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Measuring severe adverse events and medication selection using a “PEER Report” for nonpsychotic patients: a retrospective chart review

Authors Hoffman D, DeBattista, Valuck R, Iosifescu D

Received 10 March 2012

Accepted for publication 4 April 2012

Published 21 June 2012 Volume 2012:8 Pages 277—284

DOI https://doi.org/10.2147/NDT.S31665

Review by Single-blind

Peer reviewer comments 2


Daniel A Hoffman,1 Charles DeBattista,2 Rob J Valuck,3 Dan V Iosifescu4

1Neuro-Therapy Clinic, Inc, Denver, CO, USA; 2Stanford University School of Medicine, Palo Alto, CA, USA; 3University of Colorado, SKAGES School of Pharmacy and Pharmaceutical Sciences, Aurora, CO, USA; 4Mood and Anxiety Disorders Program, Mount Sinai School of Medicine, New York, NY, USA

Abstract: We previously reported on an objective new tool that uses quantitative electroencephalography (QEEG) normative- and referenced-electroencephalography sampling databases (currently called Psychiatric EEG Evaluation Registry [PEER]), which may assist physicians in determining medication selection for optimal efficacy to overcome trial-and-error prescribing. The PEER test compares drug-free QEEG features for individual patients to a database of patients with similar EEG patterns and known outcomes after pharmacological interventions. Based on specific EEG data elements and historical outcomes, the PEER Report may also serve as a marker of future severe adverse events (eg, agitation, hostility, aggressiveness, suicidality, homicidality, mania, hypomania) with specific medications. We used a retrospective chart review to investigate the clinical utility of such a registry in a naturalistic environment.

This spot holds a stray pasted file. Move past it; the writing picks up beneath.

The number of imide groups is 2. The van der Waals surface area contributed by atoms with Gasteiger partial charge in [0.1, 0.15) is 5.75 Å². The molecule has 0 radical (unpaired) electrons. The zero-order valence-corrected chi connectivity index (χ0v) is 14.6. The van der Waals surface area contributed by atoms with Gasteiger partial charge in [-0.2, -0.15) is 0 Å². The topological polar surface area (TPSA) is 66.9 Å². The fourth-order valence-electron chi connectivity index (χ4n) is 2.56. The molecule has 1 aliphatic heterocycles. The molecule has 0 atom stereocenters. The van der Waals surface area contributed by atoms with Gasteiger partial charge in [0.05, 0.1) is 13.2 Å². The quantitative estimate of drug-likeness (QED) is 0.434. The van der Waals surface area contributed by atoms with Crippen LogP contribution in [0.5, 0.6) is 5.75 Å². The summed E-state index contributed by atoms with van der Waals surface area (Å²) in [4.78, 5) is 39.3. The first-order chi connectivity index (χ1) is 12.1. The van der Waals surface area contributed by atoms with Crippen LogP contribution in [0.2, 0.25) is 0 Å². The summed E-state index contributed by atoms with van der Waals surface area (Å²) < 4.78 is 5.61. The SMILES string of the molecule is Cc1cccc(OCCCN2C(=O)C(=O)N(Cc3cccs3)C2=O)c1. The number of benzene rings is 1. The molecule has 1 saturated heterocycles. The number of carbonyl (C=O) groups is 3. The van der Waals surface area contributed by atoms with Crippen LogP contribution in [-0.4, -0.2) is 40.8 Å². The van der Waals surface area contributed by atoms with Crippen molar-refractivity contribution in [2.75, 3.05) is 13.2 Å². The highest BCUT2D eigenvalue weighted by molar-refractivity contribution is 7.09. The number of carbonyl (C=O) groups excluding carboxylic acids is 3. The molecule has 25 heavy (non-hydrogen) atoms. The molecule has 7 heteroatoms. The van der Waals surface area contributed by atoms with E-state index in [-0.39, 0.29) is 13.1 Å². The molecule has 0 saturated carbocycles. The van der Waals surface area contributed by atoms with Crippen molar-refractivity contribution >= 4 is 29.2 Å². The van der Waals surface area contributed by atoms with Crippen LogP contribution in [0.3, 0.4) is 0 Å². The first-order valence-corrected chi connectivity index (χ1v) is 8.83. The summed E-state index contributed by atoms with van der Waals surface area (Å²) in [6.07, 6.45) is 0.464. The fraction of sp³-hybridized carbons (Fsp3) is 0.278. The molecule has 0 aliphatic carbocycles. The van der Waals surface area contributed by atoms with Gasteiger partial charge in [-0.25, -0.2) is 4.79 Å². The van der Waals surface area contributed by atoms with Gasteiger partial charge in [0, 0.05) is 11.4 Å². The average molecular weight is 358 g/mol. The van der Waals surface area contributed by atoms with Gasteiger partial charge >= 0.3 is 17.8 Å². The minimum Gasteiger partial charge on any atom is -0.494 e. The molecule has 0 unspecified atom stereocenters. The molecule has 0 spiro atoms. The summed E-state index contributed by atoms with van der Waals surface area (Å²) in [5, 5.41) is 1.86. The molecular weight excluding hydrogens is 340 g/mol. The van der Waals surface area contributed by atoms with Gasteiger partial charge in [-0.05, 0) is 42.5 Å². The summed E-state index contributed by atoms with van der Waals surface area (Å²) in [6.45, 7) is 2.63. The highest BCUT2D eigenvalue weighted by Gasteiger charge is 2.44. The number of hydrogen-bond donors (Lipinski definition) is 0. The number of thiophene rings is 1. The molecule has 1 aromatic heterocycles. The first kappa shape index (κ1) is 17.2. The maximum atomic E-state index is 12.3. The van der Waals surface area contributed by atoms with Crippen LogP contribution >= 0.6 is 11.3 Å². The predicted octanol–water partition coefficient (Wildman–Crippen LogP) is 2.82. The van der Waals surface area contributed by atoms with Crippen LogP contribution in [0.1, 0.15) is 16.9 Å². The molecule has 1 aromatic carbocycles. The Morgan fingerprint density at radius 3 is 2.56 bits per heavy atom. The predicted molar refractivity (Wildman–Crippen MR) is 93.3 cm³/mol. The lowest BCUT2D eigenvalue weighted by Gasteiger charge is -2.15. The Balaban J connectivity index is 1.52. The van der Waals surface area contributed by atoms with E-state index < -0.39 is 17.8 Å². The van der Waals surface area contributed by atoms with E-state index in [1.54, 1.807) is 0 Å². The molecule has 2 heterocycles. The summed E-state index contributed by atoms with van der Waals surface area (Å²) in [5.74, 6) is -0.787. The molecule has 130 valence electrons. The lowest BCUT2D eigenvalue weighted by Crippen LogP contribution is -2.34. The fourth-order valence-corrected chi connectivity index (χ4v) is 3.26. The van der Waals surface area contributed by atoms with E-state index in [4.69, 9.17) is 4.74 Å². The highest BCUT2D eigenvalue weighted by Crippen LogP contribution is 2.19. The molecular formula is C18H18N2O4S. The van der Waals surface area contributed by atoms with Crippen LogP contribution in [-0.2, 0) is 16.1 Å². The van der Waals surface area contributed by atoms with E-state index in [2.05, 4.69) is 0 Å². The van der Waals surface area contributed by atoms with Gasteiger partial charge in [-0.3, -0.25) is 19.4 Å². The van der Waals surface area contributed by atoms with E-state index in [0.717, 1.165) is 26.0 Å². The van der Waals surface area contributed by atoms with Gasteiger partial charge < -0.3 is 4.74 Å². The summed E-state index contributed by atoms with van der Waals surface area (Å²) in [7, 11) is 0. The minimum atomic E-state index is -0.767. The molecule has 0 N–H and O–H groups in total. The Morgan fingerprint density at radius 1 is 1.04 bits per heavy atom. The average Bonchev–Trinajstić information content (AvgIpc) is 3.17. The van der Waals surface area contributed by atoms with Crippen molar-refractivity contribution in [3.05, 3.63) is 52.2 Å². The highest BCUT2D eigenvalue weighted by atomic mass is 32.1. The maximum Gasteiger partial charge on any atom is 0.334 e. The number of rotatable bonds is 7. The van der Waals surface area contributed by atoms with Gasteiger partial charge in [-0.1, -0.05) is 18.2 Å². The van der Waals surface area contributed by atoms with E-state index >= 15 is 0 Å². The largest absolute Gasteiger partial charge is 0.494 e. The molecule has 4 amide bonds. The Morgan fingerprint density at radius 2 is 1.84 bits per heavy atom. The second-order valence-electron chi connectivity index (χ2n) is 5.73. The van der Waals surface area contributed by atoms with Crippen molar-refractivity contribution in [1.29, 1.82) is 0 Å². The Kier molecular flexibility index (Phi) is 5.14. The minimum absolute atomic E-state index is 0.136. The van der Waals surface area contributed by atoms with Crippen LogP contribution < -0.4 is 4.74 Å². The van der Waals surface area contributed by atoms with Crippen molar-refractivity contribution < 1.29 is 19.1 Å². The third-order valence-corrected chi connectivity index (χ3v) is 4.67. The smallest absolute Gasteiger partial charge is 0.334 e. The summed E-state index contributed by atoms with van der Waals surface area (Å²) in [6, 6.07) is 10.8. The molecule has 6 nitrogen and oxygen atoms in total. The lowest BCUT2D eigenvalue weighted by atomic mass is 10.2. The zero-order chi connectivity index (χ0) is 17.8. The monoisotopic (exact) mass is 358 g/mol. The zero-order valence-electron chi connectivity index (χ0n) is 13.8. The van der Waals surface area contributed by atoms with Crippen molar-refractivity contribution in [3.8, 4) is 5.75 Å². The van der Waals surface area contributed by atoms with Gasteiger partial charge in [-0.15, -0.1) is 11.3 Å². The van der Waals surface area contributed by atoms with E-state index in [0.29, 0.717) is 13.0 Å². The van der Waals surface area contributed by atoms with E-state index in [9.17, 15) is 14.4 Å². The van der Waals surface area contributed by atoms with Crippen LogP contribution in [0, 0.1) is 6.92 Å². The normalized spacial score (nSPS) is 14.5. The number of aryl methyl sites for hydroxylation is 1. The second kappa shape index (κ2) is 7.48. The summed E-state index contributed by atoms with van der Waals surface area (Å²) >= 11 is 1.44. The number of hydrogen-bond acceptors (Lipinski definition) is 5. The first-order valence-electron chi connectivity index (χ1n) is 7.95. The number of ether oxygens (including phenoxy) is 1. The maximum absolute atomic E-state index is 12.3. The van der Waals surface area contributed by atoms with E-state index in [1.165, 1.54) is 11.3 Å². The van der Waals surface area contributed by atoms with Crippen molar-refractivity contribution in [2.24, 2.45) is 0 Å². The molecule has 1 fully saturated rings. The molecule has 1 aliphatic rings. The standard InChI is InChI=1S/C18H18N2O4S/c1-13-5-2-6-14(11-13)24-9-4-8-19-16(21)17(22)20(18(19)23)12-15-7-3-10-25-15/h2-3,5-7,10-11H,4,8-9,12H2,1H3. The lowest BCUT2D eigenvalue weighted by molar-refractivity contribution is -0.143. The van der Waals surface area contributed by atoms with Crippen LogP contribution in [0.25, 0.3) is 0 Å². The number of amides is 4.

Results: This chart review demonstrated significant improvement on the global assessment scales Clinical Global Impression – Improvement and Quality of Life Enjoyment and Satisfaction – Short Form as well as time to maximum medical improvement and decreased suicidality occurrences. The review also showed that 54.5% of previous medications causing a severe adverse event would have been raised as a caution had the PEER Report been available at the time the drug was prescribed. Finally, due to the significant amount of off-label prescribing of psychotropic medications, additional, objective, evidence-based data aided the prescriber toward better choices.
Conclusion: The PEER Report may be useful, particularly in treatment-resistant patients, in helping to guide medication selection. Based on the preliminary data obtained from this chart review, additional studies are warranted to establish the safety and efficacy of adding PEER data when making medication decisions.

Keywords: PEER, referenced-EEG, QEEG, adverse events, medication selection, off label

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